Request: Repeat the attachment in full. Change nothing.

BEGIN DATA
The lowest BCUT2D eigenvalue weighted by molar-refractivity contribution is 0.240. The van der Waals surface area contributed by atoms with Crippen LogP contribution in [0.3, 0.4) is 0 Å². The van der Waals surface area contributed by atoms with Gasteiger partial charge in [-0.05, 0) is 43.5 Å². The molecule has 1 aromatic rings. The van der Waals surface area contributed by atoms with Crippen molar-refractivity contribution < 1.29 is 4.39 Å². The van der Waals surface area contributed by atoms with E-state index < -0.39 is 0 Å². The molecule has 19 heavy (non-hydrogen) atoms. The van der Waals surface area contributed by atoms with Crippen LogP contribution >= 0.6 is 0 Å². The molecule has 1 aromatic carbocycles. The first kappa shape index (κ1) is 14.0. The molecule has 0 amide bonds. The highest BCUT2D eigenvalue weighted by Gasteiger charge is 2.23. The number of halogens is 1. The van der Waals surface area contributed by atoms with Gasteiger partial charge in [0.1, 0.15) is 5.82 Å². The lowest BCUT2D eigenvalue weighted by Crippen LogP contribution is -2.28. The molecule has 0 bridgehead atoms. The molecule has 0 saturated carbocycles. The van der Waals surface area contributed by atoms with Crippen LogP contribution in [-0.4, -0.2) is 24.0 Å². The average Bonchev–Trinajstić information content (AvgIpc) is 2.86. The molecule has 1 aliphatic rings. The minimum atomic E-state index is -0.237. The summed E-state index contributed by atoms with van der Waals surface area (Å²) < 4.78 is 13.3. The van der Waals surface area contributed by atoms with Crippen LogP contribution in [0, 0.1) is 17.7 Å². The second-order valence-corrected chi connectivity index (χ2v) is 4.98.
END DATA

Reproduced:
The lowest BCUT2D eigenvalue weighted by molar-refractivity contribution is 0.240. The van der Waals surface area contributed by atoms with Crippen LogP contribution in [0.3, 0.4) is 0 Å². The van der Waals surface area contributed by atoms with Gasteiger partial charge in [-0.05, 0) is 43.5 Å². The molecule has 1 aromatic rings. The van der Waals surface area contributed by atoms with Crippen molar-refractivity contribution < 1.29 is 4.39 Å². The van der Waals surface area contributed by atoms with E-state index < -0.39 is 0 Å². The molecule has 19 heavy (non-hydrogen) atoms. The van der Waals surface area contributed by atoms with Crippen LogP contribution >= 0.6 is 0 Å². The molecule has 1 aromatic carbocycles. The first kappa shape index (κ1) is 14.0. The molecule has 0 amide bonds. The highest BCUT2D eigenvalue weighted by Gasteiger charge is 2.23. The number of halogens is 1. The van der Waals surface area contributed by atoms with Gasteiger partial charge in [0.1, 0.15) is 5.82 Å². The lowest BCUT2D eigenvalue weighted by Crippen LogP contribution is -2.28. The molecule has 0 bridgehead atoms. The molecule has 0 saturated carbocycles. The van der Waals surface area contributed by atoms with Crippen LogP contribution in [-0.4, -0.2) is 24.0 Å². The average Bonchev–Trinajstić information content (AvgIpc) is 2.86. The molecule has 1 aliphatic rings. The minimum atomic E-state index is -0.237. The summed E-state index contributed by atoms with van der Waals surface area (Å²) < 4.78 is 13.3. The van der Waals surface area contributed by atoms with Crippen LogP contribution in [0, 0.1) is 17.7 Å². The second-order valence-corrected chi connectivity index (χ2v) is 4.98.